For while Islamic State has gripped the imagination of western populations and politicians, many Syrian rebels are more fixated on Assad. He is the principal threat to daily life in their country and the main reason that more than four million Syrians have become refugees.

Consider how the Assad regime uses barrel bombs, a crude and consistent feature of his war. On a single day in October, more than 100 civilians, including many women and children, were killed after barrel bombs were dropped over parts of eastern Aleppo.

Syrian rebels see US and French planes flying overhead but cannot fathom why they target Islamic State while allowing Assad to continue his butchery. For every crime perpetrated by IS, it is easy to find a similar one conducted by the Assad regime. They are symbiotic forces, feeding off one another in their quest to impose very different totalitarianisms on the region.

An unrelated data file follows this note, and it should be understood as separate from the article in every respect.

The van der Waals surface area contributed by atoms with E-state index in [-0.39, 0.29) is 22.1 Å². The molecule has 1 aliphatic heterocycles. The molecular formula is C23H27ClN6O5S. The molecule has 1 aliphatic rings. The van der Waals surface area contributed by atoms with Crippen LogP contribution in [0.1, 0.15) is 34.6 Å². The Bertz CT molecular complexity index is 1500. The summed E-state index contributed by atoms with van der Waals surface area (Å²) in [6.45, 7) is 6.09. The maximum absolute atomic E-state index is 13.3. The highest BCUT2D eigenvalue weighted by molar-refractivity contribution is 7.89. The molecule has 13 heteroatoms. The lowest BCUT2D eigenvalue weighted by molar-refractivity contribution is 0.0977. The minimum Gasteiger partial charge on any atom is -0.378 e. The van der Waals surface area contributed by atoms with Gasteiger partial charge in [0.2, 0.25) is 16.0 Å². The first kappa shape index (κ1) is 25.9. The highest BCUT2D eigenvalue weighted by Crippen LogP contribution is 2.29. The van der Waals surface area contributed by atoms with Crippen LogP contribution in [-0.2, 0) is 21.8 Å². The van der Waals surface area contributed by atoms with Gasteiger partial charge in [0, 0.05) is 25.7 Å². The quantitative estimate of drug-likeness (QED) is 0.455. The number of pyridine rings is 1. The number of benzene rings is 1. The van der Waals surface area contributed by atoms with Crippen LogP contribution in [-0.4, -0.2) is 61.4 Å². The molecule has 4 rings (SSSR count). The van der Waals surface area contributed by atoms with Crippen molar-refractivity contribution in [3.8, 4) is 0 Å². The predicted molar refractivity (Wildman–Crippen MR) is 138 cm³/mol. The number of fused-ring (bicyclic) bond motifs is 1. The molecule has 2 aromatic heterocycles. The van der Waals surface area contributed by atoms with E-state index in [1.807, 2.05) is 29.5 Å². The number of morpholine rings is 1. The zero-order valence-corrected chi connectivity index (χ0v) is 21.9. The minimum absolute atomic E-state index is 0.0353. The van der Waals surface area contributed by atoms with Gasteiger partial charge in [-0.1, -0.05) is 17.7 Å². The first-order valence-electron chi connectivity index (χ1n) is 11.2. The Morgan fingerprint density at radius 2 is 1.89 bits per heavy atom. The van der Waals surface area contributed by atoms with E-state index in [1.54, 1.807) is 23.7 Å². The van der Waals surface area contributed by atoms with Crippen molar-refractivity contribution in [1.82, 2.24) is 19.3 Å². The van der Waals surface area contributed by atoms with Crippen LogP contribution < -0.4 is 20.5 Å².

Some people on the left appear not to understand this. At a Stop the War Coalition rally last weekend, Tariq Ali told protesters that if Cameron was serious about confronting Islamic State, he “should be fighting side by side with Assad and the Russians”. This view holds that Assad may have pulverised his people and his country but he does not represent a real challenge to global order. That overlooks Ba’athist history, clouded by the dark miasma of Islamic State’s recent horrors.

Consider that just as Turkey today provides the main thoroughfare for young men looking to engage in jihad, the same was true of Syria after the 2003 invasion of Iraq. Electronic records recovered from Sinjar, Iraq, showed how members of al-Qaeda were joining the jihadist insurgency there with the full complicity of Syrian state intelligence. The 2003 invasion had many shortcomings but Assad directly contributed towards the destabilisation of postwar Iraq and, in the process, contributed to the deaths of our servicemen.